• Use People-First Language (I included some PFL handouts which was already part of what Family Connections gave the Med Students.)
    • People First Language (PFL) represents more respectful, accurate ways of communicating. People with disabilities are not their diagnoses or disabilities; they are people, first. PFL is not about "political correctness," it's about good manners and "the golden rule." 
  • Use the child’s name.
  • Speak of an unborn child as a person, not a thing.
  • Do not make assumptions about the capabilities of a child that you have only spent 5 minutes or less with. Ask to see pictures of the child in his/her home environment. Ask what milestones the child has reached. Ask how the child communicates. Children may be “nonverbal”, but still communicate effectively!
  • Even if managing care for a child that has 10% chance to survive, that child still DOES have a chance. They are not “incompatible”, care is not “futile”.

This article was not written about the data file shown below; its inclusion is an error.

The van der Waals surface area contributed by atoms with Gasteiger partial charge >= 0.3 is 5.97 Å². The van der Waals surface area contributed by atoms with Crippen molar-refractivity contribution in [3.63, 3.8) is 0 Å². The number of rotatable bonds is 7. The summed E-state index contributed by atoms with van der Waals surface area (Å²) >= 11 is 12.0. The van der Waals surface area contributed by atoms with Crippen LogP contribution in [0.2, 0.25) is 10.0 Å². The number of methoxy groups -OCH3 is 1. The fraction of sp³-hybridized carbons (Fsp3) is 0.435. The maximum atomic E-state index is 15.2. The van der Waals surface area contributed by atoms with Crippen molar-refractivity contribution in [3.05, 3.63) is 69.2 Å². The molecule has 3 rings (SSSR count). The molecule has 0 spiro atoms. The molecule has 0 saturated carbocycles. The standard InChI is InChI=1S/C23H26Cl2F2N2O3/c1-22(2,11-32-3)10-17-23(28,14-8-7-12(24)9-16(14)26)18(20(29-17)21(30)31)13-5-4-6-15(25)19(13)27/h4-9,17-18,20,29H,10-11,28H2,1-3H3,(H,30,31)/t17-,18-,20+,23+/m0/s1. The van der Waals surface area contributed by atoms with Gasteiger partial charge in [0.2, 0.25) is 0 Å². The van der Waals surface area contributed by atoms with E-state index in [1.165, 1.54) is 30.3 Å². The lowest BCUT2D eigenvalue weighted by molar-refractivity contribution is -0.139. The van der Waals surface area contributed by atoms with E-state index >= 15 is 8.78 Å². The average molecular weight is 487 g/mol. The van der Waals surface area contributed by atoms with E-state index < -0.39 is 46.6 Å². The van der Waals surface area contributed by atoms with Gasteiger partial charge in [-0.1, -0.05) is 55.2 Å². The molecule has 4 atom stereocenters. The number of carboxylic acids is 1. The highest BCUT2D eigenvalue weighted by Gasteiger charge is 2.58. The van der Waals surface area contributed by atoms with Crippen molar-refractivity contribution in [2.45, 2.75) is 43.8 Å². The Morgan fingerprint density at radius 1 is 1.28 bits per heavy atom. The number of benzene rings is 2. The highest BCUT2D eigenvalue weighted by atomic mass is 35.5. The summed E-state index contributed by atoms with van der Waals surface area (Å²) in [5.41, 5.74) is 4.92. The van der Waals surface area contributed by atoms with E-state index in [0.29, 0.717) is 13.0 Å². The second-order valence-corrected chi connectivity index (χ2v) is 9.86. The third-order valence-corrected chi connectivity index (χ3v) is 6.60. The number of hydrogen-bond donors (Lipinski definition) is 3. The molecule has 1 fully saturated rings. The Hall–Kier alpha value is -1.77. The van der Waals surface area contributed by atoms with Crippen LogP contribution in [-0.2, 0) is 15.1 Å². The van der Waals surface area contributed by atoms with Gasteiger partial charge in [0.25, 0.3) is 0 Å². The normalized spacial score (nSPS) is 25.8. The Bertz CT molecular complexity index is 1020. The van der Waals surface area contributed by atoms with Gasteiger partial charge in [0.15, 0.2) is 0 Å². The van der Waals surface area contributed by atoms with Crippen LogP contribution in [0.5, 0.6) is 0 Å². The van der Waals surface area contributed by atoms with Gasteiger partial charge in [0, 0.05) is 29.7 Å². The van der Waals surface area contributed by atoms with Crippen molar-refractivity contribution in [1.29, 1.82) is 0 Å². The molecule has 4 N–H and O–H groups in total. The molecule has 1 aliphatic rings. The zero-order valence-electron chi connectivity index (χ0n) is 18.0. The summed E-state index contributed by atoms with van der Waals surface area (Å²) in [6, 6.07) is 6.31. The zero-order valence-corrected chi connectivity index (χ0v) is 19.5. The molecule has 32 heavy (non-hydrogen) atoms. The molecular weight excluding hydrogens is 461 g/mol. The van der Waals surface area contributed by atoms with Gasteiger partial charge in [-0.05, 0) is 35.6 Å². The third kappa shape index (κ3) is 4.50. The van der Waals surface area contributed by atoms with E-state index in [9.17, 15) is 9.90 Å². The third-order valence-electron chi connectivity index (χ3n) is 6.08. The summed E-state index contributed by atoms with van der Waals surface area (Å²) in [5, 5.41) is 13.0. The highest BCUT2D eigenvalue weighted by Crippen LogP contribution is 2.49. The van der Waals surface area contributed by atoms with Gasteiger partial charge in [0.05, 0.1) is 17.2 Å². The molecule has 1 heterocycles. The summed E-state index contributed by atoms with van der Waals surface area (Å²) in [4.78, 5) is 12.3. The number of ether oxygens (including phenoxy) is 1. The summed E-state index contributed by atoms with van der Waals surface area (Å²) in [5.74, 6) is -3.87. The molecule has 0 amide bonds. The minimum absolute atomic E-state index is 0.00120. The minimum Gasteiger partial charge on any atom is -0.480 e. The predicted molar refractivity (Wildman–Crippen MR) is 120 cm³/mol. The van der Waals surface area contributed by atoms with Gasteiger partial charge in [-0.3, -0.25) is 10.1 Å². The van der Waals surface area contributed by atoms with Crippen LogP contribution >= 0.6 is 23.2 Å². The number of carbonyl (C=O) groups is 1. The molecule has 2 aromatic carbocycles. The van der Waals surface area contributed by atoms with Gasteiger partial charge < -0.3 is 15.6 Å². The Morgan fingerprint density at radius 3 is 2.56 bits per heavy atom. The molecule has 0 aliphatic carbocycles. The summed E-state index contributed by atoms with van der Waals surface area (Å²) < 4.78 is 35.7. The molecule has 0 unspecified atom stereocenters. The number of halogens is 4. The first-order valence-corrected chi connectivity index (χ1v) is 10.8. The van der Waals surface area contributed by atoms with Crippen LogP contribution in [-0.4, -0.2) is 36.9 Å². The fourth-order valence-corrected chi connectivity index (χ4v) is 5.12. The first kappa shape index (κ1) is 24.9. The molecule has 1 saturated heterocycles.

2.  Be Open To Interventions And Care Options
  • Parents (and doctors) can be realistic AND hopeful at the same time. Being realistic would include surgery recovery times, more aggressive and proactive care, etc.
  • Parents want choices – do not force or assume palliative care or hospice is always in order for a specific child.
  • Tell the WHOLE truth – not just the medical books truth. Give options and realistic expectations. If you don’t know what those are, don’t make assumptions. Be honest about it, or seek out documentation to support your views.
  • Intervention is not always wanted to prolong life. Sometimes intervention is necessary to improve the quality of life a child has – regardless of how long they will be here.
  • Give parents the information they need to make informed decisions. Don’t assert your personal opinion into the mix.
  • SUPPORT A PARENT’S DECISION, whether you agree with it or not. Don’t question why a child is full code.
3.  Each Situation Is Unique
  • Treat the child, not the syndrome. Each child is unique. Two children with the same syndrome will not have the same outcomes and issues. Don’t treat them with cookie-cutter care.